William F. Deeck


ANNE HOCKING – Poison Is a Bitter Brew.Chief Inspector William Austen #7. Doubleday Crime Club, US, hardcover, 1942. First published in the UK as Miss Milverton, by Geoffrey Bles, hardcover, 1941.

   Miss Milverton, or Aunt Augusta to some, is the doyen of the Milverton family in Trevarrow, a large Cornish village. She has inherited, for the duration of her life, the Milverton home, grounds. and farm, and administers them as a maiden lady of uncertain years and fixed views would be likely to do. Miss Milverton cannot be said to be liked by anyone, but she is certainly respected by most.

   Unfortunately, the heir to the estate is a bit of a wastrel with a tendency to low morals, though not as low, Miss Milverton feels, as those of his wife. When the heir dies on the estate from what appears to be food poisoning — oxalic acid presumably made from rhubarb leaves — there is little mourning.

   Another death under similar circumstances opens up a reinvestigation of the first one, and Chief Inspector William Austen is brought in from Scotland Yard. Austen is a gentleman and a scholar, and he handles the investigation in a manner befitting those two attributes.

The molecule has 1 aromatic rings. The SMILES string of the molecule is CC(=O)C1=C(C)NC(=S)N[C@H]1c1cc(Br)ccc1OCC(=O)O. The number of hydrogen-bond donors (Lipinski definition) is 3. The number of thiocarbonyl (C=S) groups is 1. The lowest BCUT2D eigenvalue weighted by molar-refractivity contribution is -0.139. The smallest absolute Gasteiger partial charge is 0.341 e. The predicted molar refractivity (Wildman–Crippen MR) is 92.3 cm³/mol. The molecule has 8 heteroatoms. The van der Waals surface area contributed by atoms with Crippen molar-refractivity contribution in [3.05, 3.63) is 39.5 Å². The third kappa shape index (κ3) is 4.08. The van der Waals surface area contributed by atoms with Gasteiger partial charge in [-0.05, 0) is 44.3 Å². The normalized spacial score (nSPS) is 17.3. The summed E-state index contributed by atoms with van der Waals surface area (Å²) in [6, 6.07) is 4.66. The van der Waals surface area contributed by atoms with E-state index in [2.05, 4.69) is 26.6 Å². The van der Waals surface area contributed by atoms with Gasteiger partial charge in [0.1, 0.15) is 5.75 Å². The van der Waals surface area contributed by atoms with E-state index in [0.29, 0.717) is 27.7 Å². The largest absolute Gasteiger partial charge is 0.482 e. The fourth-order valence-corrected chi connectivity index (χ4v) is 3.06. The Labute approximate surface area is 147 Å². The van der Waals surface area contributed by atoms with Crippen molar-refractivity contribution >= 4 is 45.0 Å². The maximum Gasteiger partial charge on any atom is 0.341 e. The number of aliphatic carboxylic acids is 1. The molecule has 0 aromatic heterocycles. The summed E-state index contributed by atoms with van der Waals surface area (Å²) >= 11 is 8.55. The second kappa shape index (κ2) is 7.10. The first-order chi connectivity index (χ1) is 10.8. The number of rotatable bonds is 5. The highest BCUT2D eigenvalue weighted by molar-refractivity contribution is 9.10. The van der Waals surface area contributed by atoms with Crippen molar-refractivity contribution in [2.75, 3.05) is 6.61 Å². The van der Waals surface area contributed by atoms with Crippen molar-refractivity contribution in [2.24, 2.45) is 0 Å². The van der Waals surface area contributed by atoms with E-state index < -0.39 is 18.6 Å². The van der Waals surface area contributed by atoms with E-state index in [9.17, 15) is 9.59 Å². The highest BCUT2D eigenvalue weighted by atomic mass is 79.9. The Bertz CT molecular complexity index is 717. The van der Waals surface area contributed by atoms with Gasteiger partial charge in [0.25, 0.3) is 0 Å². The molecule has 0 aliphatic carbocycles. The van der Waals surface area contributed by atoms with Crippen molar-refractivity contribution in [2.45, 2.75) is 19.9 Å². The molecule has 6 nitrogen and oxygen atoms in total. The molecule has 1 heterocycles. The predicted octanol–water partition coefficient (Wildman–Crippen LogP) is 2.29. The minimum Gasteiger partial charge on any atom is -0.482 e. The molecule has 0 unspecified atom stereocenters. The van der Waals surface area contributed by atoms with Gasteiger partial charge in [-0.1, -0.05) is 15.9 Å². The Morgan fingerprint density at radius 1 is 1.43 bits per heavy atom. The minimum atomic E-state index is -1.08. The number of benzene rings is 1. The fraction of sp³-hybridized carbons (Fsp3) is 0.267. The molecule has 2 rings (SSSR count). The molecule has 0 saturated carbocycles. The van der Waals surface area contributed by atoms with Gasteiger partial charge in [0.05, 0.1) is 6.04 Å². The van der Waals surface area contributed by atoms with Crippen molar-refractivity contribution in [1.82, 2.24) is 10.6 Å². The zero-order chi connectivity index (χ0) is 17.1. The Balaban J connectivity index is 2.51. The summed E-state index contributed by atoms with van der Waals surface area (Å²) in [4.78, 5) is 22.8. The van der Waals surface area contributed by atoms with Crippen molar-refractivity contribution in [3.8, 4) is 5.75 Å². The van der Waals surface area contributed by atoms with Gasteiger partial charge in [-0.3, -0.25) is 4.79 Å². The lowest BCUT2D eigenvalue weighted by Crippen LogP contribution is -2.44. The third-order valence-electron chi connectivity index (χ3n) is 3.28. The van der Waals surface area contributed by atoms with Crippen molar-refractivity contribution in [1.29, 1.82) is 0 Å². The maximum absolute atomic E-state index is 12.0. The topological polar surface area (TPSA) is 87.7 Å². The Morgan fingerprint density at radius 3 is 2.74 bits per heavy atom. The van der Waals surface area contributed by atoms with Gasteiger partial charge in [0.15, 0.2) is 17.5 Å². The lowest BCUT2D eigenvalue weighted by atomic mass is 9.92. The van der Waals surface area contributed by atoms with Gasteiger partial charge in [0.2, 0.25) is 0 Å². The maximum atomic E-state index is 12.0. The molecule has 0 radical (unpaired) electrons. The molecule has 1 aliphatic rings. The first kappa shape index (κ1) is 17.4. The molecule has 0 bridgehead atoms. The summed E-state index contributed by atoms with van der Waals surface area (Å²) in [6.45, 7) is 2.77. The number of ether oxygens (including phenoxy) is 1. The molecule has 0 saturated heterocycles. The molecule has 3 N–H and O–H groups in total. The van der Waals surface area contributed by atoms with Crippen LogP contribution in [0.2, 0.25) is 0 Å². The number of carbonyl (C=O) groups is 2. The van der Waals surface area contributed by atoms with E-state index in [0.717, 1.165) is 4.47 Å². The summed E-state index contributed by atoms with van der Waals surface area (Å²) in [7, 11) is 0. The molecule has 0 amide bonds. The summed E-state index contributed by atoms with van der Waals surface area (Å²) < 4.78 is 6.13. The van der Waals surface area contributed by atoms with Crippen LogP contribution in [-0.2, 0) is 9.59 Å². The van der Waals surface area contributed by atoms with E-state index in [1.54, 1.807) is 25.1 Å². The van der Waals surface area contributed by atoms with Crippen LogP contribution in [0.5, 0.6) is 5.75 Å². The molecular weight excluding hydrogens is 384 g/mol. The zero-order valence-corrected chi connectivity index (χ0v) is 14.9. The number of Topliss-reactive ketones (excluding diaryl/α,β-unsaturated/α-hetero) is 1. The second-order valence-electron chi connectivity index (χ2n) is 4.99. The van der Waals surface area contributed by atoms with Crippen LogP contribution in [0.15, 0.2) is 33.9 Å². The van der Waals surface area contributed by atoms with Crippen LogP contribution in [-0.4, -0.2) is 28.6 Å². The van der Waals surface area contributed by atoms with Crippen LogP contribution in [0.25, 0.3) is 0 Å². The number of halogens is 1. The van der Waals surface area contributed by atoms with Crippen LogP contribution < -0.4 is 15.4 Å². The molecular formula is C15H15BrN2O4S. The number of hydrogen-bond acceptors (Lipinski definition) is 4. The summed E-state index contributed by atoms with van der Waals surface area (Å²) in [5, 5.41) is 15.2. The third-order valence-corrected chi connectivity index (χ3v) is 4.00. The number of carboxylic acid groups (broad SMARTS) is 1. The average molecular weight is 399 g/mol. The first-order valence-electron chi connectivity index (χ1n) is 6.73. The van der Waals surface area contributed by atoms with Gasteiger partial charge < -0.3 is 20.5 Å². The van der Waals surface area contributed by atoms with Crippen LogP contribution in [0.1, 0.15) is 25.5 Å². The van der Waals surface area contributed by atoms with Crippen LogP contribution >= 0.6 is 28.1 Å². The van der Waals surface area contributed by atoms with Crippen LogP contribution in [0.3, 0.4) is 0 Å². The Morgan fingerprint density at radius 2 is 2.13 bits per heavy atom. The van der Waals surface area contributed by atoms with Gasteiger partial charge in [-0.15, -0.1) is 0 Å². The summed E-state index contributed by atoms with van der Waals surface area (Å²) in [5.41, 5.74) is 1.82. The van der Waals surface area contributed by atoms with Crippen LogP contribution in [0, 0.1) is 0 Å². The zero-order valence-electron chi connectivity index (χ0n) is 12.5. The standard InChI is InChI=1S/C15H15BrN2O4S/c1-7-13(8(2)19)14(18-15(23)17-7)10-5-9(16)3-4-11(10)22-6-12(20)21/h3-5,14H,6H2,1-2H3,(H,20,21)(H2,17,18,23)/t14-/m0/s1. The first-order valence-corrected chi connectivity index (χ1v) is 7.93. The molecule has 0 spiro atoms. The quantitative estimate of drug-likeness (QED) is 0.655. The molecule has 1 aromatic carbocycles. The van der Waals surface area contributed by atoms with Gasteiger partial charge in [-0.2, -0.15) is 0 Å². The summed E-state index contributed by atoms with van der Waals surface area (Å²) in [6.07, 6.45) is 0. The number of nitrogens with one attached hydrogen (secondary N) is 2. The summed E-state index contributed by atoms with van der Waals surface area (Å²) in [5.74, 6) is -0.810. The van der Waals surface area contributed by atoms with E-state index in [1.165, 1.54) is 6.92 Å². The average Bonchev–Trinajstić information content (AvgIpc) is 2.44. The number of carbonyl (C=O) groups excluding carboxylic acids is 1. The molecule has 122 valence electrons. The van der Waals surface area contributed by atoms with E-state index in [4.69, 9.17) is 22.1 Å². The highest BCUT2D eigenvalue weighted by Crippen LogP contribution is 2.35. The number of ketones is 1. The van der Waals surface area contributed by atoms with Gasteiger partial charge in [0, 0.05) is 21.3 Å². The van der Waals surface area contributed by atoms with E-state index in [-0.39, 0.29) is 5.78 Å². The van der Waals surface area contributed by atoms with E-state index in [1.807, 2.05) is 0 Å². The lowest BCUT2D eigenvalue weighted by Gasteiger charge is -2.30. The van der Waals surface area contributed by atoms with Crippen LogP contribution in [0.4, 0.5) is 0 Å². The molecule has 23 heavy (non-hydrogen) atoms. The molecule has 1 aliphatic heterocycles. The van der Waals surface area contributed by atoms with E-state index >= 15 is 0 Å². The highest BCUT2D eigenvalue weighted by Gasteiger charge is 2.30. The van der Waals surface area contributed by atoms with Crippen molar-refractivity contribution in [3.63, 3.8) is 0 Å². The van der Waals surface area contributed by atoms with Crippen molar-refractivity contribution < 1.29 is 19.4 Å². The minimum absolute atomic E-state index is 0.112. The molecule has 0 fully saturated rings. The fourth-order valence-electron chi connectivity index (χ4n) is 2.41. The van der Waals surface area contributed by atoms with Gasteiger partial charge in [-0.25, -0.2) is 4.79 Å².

The novel is well written, with some interesting characters, but the ultimate heir is a bit too charming, or so we are told, to be real. Still, this book makes one look forward to reading more mystery novels by Anne Hocking.

— Reprinted from CADS 17, October 1991. Email Geoff Bradley for subscription information.

Bibliographic Notes:   Anne Hocking was the name under which Naomi Annie Hocking Messer (nicknamed “Mona”) wrote most of her more than 40 mysteries, in a career extending from 1933 to her death in 1966, with one book appearing in 1968, two years after her death. Over 30 of them were cases for Superintendent Austen. Only a small fraction of her work was ever published in the US.